Time for a little rebellion
7/1/2002 12:00:00 AM - Pat Buchanan
"I hold it, that a little rebellion, now and then, is a good
thing, and as necessary in the political world as storms in the physical."
So Jefferson wrote to fellow Virginian James Madison in the year Madison
authored his country's Constitution.
It's past time for "a little rebellion" against federal jurists
who are perverting that Constitution to make themselves petty dictators.
On June 26, a panel of the 9th U.S. Circuit Court of Appeals in
San Francisco declared, 2 to 1, that the Pledge of Allegiance to the Flag of
the United States is unconstitutional, as it contains the words: "under
God." When the decision becomes final, the pledge will be forbidden in every
public school in Alaska, Arizona, California, Hawaii, Idaho, Montana,
Nevada, Oregon and Washington.
That phrase, "under God," was put into the pledge in 1954 by an
act of Congress and Dwight Eisenhower. It has been recited by millions of
children. Yet the court now says that it violates the First Amendment, which
reads, "Congress shall make no law respecting an establishment of religion,
or prohibiting the free exercise thereof ..."
What religion did Congress establish with the words "under
God"? Catholicism? Methodism? The judges do not say. They only say that
since "under God" is not neutral about religion, it violates separation of
church and state.
Michael A. Newdow went to the court to prevent his second-grade
daughter from having to recite the pledge. But since the Supreme Court ruled
in 1942 that no one could be required to recite the pledge, this sounds
bogus. Newdow's daughter could have remained silent.
But for this Sacramento atheist, silence is not enough. Since he
is offended by "under God," no schoolchildren are to be permitted to recite
the words. That was his demand. And two U.S. judges agreed that to permit
the pledge is to confront his daughter "with an unacceptable choice between
participating and protesting."
Thus, because one child is troubled by having to decide to stay
silent or say the words "under God," no schoolchild in America can say the
pledge of allegiance to the flag of their country.
Not having met Newdow, let me yet say that what he did to his
daughter -- exploiting this little girl to parade his anti-God bigotry -- is
revolting. She will suffer more from the taunts and insult of playmates than
she would ever have by saying the pledge or remaining silent.
America is the freest country in the world. It provides for
oddballs like Newdow by declaring they are not to be required to recite any
pledge or prayer. But for bigots like Newdow, freedom is not enough. Their
agenda is intolerance. They wish not only to be free from saying prayers and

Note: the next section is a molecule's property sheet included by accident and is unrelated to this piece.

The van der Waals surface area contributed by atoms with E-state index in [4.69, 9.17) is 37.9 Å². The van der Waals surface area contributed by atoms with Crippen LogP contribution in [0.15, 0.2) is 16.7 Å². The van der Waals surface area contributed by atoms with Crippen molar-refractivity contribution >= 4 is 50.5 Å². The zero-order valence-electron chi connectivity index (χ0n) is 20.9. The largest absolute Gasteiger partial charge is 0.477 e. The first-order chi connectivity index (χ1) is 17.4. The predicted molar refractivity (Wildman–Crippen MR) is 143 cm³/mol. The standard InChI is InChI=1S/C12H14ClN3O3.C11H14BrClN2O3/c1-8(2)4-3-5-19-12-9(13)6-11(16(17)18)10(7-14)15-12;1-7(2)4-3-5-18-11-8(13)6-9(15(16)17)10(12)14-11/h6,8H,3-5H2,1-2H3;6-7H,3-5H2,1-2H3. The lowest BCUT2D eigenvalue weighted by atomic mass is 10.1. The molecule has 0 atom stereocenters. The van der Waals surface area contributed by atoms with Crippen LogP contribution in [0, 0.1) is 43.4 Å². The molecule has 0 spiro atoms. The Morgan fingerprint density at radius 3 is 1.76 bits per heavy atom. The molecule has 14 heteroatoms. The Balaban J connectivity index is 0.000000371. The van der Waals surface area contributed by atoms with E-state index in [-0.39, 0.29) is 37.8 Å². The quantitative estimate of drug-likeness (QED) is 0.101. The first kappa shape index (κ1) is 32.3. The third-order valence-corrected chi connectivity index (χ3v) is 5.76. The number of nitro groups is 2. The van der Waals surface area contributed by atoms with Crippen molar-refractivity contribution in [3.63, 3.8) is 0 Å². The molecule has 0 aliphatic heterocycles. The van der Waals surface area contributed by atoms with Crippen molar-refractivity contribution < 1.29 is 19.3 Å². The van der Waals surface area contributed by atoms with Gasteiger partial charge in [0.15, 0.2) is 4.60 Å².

pledges they despise, they want to deny the community the right to express
its patriotism and faith. The mindset is totalitarian.
The temptation is to demand that Congress impeach the two
judges. But that would make them martyrs. Congress should rather re-enact
that 1954 law; then, using its power to restrict court jurisdiction under
Article III of the Constitution, strip from all federal courts any right to
rule on the pledge of allegiance. Remove them entirely.
And as all federal courts below the Supreme Court are creations
of Congress, Congress should require reconfirmation of all federal judges
after eight years. This would give elected representatives of the people a
way to grade the performance of unelected judges, some of whom have
forgotten the meaning of judicial restraint.
As Newdow and these judges used a seven-year-old girl to impose
an atheist agenda on America, Congress should seize on this outrage to drive
judges back into the narrow stall set aside for them in the Constitution.
The ruling will not take effect until appeals have been heard.
Attorney General Ashcroft should take the decision directly to the Supreme
Court. Let us see which justices will hold that the Pledge of Allegiance to
the Flag of the United States violates the Constitution of the United
Let the Supreme Court have this opportunity to strike down not
only the 9th Circuit decision, but all court precedents upon which it is
based, and restore the original intent of Madison and the Framers.
Should the Supreme Court uphold the 9th Circuit, the country
should defy the court. Conservatives and populists should seize on this
attack on faith and patriotism to restore constitutionalism to the courts
and begin the overthrow of a cultural revolution that judicial dictators,
appointed for life, have imposed upon us.
Yes, Mr. Jefferson, it's time for a little rebellion.